Quantum Theory: Concepts and Methods

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Springer Netherlands, Oct 31, 1993 - Science - 450 pages
1 Review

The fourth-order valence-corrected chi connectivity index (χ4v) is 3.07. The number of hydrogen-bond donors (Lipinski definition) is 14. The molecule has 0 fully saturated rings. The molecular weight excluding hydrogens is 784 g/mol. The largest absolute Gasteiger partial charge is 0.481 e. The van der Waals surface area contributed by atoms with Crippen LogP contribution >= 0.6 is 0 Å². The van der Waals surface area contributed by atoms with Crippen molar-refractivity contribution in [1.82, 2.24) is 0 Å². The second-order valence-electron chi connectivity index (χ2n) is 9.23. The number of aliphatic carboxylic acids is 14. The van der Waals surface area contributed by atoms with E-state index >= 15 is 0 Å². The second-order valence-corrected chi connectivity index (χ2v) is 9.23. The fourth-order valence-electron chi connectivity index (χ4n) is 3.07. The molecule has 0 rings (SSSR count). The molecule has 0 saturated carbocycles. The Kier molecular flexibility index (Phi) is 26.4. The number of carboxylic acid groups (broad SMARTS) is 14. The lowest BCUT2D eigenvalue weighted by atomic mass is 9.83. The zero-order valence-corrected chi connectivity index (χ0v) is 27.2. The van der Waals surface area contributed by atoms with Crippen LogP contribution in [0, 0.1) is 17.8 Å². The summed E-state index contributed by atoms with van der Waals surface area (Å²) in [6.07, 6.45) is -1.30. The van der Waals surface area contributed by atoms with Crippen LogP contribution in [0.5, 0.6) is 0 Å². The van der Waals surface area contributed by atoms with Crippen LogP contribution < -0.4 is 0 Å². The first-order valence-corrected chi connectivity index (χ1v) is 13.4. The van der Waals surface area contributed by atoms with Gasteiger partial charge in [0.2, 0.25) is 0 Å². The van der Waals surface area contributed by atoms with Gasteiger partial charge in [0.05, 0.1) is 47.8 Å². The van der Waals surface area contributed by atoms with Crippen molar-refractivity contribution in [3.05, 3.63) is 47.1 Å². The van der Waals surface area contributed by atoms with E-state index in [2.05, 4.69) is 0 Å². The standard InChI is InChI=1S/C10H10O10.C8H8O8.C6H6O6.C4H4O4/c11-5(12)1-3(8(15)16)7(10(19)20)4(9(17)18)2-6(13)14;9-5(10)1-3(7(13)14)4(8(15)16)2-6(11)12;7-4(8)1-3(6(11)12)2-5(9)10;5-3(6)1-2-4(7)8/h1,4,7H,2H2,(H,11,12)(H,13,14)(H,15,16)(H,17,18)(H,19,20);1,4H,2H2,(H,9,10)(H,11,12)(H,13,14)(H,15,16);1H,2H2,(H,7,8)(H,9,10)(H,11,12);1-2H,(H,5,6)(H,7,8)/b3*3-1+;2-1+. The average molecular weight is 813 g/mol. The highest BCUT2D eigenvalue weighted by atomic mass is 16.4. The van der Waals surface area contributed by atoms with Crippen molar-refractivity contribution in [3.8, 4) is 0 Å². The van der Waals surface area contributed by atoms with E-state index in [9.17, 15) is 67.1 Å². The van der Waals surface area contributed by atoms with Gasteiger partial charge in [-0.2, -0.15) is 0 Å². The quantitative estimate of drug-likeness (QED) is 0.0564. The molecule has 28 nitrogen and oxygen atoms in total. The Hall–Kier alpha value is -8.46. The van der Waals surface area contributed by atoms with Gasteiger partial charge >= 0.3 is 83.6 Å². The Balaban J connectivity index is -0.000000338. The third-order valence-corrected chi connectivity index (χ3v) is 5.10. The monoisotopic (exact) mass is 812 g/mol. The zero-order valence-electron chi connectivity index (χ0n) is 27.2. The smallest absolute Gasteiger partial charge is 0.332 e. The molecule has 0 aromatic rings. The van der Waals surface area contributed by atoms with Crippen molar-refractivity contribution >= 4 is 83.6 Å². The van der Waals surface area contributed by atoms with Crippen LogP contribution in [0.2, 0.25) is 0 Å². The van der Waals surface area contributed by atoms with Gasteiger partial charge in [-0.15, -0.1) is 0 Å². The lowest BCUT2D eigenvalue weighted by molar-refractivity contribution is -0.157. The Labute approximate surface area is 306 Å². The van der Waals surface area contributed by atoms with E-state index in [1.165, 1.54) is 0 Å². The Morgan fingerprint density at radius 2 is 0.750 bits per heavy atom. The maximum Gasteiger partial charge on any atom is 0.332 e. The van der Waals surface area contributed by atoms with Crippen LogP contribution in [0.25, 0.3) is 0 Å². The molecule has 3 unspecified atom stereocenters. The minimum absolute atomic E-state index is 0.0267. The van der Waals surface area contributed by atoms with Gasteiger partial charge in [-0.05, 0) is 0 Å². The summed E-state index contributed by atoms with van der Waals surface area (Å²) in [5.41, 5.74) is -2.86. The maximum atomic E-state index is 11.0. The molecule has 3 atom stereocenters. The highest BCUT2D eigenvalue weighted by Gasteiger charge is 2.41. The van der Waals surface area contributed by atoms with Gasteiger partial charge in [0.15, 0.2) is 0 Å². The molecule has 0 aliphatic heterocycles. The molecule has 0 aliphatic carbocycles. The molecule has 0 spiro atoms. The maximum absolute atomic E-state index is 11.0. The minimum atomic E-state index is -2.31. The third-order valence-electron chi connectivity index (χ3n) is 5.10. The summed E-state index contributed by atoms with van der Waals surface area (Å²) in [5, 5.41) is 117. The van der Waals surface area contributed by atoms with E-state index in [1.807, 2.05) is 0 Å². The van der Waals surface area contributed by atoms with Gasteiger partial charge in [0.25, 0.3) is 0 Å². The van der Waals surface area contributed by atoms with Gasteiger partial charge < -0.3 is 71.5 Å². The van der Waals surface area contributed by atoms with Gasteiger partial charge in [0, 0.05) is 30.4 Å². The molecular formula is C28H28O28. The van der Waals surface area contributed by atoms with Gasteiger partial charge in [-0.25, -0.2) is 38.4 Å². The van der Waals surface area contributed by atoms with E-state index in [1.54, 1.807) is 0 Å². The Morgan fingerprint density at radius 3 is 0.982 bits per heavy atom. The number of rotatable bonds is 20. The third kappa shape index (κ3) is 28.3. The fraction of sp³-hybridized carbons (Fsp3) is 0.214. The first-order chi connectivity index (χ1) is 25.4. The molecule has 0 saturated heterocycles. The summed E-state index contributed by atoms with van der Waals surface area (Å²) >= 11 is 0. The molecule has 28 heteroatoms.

There are many excellent books on quantum theory from which one can learn to compute energy levels, transition rates, cross sections, etc. The theoretical rules given in these books are routinely used by physicists to compute observable quantities. Their predictions can then be compared with experimental data. There is no fundamental disagreement among physicists on how to use the theory for these practical purposes. However, there are profound differences in their opinions on the ontological meaning of quantum theory. The purpose of this book is to clarify the conceptual meaning of quantum theory, and to explain some of the mathematical methods which it utilizes. This text is not concerned with specialized topics such as atomic structure, or strong or weak interactions, but with the very foundations of the theory. This is not, however, a book on the philosophy of science. The approach is pragmatic and strictly instrumentalist. This attitude will undoubtedly antagonize some readers, but it has its own logic: quantum phenomena do not occur in a Hilbert space, they occur in a laboratory.

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